When Ramana followed by Aurobindo, passed away, Ramsuratkumar thought that he should open himself to the remaining sole savior Ramdas. In 1952, he arrived again at Ramdas’s ashrams; only this time Ramdas turned out to be an entirely different person.
It is interesting to note that when he arrived the third time the holy man was actually awaiting his arrival in expectation and greeted him just as a father would have received his own son.
Ma Devaki writes in YOGI RAMSURATKUMAR -THE DIVINE BEGGAR, published by Yogi Ramsuratkumar Ashram, Tiruvannamalai, July 2008,
According to Sri Yogiji, the four years of tutelage under Sri Aurobindo and Maharishi Ramana were a period of ceaseless transformation of the human into the divine - a period of construction of all that was conducive, destruction of all that was dross and sublimation of all into greater and greater awakening. His days see-sawed between heights of ecstasy and depths of gloom.
When finally the Yogi came to Ramdas,
He was already a ripe fruit needing but a gentle tap from the Siddha of Kerala (Ramdas) for final consummation with God. Now a divine madness, bordering sometimes on the vestiges of insanity, gripped him uncontrollably. Yogi Ramsuratkumar laughed and wept, sang and danced and yet other times sat still as a stone or rolled on the ground, ecstatically overwhelmed by beatific surges of divine consciousness.
For many years Ramdas had secretly worked on the disciple to accustom his body gradually to higher rates of vibration. Then Ramdas initiated him into the repetition of the Ram Mantra. What was to transpire immediately was a vivification of the centers or Chakras of the inner man, a radical elimination of all impurities and a sudden influx of energy directed through the master and accompanied by a release of latent spiritual fire within the disciple. The initiation would throw him into the cosmic dimensions of the divine mind and open doors to fields of activity and realms of consciousness hitherto unknown to him.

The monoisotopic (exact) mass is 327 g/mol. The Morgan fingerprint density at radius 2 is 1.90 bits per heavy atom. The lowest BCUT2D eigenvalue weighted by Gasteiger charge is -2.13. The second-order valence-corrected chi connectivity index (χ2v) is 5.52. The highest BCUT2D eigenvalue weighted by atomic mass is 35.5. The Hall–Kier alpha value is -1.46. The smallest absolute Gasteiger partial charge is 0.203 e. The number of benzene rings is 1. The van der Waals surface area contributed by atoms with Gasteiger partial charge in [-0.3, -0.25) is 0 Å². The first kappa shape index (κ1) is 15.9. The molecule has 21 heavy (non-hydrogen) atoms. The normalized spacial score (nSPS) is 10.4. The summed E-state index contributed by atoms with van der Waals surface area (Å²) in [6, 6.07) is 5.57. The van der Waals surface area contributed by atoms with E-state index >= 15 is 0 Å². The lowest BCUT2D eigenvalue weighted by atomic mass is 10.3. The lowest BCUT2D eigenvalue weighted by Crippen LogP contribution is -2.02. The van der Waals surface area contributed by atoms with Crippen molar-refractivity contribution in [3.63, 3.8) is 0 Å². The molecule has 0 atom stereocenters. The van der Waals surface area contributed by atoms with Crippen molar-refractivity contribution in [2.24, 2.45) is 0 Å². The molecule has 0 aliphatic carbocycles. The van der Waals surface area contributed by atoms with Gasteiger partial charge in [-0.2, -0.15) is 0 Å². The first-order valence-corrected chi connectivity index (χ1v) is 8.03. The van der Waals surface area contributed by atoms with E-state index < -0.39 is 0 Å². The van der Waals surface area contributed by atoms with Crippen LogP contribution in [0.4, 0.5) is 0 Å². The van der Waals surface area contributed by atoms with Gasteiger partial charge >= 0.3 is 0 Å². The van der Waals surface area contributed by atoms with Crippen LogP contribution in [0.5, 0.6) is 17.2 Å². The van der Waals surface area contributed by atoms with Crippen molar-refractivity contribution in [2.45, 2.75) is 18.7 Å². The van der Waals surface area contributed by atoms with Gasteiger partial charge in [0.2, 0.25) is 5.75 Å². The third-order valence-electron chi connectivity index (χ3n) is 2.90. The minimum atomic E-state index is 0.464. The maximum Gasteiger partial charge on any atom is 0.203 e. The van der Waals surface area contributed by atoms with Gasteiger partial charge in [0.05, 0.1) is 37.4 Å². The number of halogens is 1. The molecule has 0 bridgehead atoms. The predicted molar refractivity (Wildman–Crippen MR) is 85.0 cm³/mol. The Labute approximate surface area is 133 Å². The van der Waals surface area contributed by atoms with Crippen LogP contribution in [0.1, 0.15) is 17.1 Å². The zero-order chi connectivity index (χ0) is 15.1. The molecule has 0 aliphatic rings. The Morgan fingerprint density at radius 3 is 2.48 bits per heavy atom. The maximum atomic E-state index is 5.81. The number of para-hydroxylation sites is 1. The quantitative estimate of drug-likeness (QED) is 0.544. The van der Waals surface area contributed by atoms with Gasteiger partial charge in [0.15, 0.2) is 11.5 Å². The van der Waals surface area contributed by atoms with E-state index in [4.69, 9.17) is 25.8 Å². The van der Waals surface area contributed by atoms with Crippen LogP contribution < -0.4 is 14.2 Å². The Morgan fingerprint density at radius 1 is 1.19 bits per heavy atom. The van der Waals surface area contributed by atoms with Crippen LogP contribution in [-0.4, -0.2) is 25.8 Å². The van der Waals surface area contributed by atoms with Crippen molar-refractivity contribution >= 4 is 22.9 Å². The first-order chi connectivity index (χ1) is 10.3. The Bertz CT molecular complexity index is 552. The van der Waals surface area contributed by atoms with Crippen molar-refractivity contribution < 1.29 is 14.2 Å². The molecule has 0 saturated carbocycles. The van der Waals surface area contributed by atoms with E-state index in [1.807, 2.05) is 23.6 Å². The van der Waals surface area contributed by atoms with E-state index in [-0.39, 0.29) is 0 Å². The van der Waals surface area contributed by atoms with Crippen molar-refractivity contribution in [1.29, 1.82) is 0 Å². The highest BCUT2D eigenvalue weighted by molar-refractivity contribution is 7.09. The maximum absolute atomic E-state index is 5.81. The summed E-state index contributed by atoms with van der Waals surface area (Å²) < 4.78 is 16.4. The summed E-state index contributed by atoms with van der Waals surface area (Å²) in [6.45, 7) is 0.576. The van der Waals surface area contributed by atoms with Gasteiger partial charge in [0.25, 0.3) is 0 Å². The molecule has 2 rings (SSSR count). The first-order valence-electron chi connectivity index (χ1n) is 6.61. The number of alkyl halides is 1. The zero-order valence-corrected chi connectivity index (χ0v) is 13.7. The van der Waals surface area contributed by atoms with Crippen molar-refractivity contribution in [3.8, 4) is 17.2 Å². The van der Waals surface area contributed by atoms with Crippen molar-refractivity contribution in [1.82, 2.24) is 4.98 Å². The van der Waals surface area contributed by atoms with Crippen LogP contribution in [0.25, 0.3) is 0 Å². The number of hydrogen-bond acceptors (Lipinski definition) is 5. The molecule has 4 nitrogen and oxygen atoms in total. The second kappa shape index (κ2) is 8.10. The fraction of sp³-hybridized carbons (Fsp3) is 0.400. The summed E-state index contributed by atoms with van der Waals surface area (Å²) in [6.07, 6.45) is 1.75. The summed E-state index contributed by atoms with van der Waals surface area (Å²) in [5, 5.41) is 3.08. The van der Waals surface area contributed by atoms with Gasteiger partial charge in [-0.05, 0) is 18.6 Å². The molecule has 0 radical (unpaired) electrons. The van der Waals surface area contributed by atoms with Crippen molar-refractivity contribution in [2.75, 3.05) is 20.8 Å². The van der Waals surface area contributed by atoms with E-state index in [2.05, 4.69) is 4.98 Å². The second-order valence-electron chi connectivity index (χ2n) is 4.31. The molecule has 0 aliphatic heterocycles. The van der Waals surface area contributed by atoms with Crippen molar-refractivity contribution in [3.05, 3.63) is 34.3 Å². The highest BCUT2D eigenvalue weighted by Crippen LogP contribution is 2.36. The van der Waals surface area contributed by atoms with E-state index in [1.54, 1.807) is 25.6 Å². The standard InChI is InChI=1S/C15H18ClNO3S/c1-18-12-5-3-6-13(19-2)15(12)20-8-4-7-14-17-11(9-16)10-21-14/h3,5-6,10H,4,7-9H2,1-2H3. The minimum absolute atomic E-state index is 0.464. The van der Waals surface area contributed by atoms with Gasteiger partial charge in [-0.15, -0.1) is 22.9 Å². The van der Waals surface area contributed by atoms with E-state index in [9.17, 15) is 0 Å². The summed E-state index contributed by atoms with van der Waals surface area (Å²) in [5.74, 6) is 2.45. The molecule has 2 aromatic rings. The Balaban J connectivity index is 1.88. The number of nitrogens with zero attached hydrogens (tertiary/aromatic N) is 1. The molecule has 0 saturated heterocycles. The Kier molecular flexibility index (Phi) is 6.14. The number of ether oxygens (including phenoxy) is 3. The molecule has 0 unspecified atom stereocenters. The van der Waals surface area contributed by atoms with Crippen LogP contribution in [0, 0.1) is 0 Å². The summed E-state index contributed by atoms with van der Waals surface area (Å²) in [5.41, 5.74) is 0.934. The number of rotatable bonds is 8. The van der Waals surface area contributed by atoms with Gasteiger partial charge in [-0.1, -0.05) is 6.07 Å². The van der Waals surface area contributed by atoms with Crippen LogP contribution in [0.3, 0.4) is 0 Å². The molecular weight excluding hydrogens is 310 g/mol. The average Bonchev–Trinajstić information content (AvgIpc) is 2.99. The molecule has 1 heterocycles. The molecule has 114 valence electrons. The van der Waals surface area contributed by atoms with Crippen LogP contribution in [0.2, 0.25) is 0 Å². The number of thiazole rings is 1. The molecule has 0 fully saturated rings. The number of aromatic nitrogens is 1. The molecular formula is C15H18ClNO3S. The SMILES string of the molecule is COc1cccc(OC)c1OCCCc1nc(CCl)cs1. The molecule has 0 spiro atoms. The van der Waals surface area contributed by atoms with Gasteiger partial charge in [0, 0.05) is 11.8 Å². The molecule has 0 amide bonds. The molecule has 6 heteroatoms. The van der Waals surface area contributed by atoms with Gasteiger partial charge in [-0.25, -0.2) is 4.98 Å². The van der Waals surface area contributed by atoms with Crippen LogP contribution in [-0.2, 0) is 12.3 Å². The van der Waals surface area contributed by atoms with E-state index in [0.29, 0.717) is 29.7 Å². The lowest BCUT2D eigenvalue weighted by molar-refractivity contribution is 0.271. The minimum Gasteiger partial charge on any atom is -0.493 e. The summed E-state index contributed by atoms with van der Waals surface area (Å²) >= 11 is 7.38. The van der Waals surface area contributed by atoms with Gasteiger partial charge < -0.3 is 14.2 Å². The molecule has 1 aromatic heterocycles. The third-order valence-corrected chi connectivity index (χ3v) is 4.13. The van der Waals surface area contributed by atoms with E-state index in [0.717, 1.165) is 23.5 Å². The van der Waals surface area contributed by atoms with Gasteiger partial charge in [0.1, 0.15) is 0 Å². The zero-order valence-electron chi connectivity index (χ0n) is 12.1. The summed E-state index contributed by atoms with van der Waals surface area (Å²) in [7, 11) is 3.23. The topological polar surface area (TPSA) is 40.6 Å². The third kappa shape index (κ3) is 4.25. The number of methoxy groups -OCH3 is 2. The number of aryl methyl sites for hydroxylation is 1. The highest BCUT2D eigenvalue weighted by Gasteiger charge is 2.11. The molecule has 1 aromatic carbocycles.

When the initiation was complete Swami Ramdas remained silent for a moment and then said, “Go and repeat this mantra day and night all the twenty four hours.”
In WAVES OF LOVE published by Yogi Ramsuratkumar Bhavan Mauritius, 2009, the yogi is quoted,
“Swami (Ramdas) has killed this beggar, but life has come. Millions and millions of salutations at the lotus feet of my Master, Swami Ramdas! He has initiated this beggar in Ram Nam and has asked to chant it all the twenty-four hours. This beggar began to do it and in the space of a week, this beggar has this madness. The same madness still continues.”
In the course of only seven days and seven nights the yogi made the great exodus from the kingdom of man to the kingdom of God. The latent forces released within him combined with the power of the master whipped him out of bondage into limitless freedom and from the mists of human intelligence into the luminous consciousness of the divine mind.
Ramsuratkumar left the home of his master for Tiruvannamalai but only arrived at Tiruvannamalai after seven long years having wandered the length and breadth of India.
“In his early autobiography IN QUEST OF GOD published by Anandaashram, Ramdas describes how he attained the divine vision through the grace of the Maharishi.” Swami Ramdas too had been with Ramana Maharishi as quoted in the FRAGRANT PETALS published by Sri Ramanasramam, 2005.
Ramdas addressed Ramana on his first visit to the Maharishi,“Maharaj here stands before thee a humble slave. Have pity on him. His only prayer to thee is to give him thy blessing.”
Ramana turned to look at Ramdas and nodded his head. A thrill of inexpressible joy coursed through Ramdas, his whole body quivering like a leaf in the breeze.
Swami Ramdas in VISION, the monthly journal of Anandaashram comments further about his state,
"Ramdas went to Ramana in a state of complete obliviousness of the world. He felt thrills of ecstasy in his presence. The Maharishi made the awakening permanent in Ramdas."
Ramdas dived into deep meditation in a cave atop the mountain Arunachala. He held undisturbed communion with Lord Rama.